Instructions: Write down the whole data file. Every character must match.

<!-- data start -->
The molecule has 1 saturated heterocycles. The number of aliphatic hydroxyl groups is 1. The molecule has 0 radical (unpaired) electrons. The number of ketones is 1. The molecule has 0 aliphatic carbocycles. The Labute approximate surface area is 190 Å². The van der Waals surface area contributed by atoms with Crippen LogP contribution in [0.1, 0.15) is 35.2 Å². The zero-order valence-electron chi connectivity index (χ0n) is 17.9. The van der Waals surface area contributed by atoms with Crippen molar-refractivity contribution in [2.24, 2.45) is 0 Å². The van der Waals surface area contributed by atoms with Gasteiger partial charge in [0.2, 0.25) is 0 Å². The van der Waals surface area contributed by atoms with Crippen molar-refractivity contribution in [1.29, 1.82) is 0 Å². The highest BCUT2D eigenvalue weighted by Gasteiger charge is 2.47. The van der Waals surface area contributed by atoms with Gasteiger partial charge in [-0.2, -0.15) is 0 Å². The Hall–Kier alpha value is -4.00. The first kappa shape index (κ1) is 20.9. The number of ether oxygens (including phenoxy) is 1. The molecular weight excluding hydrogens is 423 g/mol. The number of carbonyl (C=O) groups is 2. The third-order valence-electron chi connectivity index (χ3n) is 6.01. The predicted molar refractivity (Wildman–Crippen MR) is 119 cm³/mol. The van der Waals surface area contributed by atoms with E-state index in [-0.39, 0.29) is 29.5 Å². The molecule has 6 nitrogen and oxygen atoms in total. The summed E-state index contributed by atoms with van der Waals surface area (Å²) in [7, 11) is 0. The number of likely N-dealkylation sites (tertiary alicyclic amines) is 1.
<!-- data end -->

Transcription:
The molecule has 1 saturated heterocycles. The number of aliphatic hydroxyl groups is 1. The molecule has 0 radical (unpaired) electrons. The number of ketones is 1. The molecule has 0 aliphatic carbocycles. The Labute approximate surface area is 190 Å². The van der Waals surface area contributed by atoms with Crippen LogP contribution in [0.1, 0.15) is 35.2 Å². The zero-order valence-electron chi connectivity index (χ0n) is 17.9. The van der Waals surface area contributed by atoms with Crippen molar-refractivity contribution in [2.24, 2.45) is 0 Å². The van der Waals surface area contributed by atoms with Gasteiger partial charge in [0.2, 0.25) is 0 Å². The van der Waals surface area contributed by atoms with Crippen molar-refractivity contribution in [1.29, 1.82) is 0 Å². The highest BCUT2D eigenvalue weighted by Gasteiger charge is 2.47. The van der Waals surface area contributed by atoms with Gasteiger partial charge in [-0.2, -0.15) is 0 Å². The Hall–Kier alpha value is -4.00. The first kappa shape index (κ1) is 20.9. The number of ether oxygens (including phenoxy) is 1. The molecular weight excluding hydrogens is 423 g/mol. The number of carbonyl (C=O) groups is 2. The third-order valence-electron chi connectivity index (χ3n) is 6.01. The predicted molar refractivity (Wildman–Crippen MR) is 119 cm³/mol. The van der Waals surface area contributed by atoms with E-state index in [-0.39, 0.29) is 29.5 Å². The molecule has 6 nitrogen and oxygen atoms in total. The summed E-state index contributed by atoms with van der Waals surface area (Å²) in [7, 11) is 0. The number of likely N-dealkylation sites (tertiary alicyclic amines) is 1.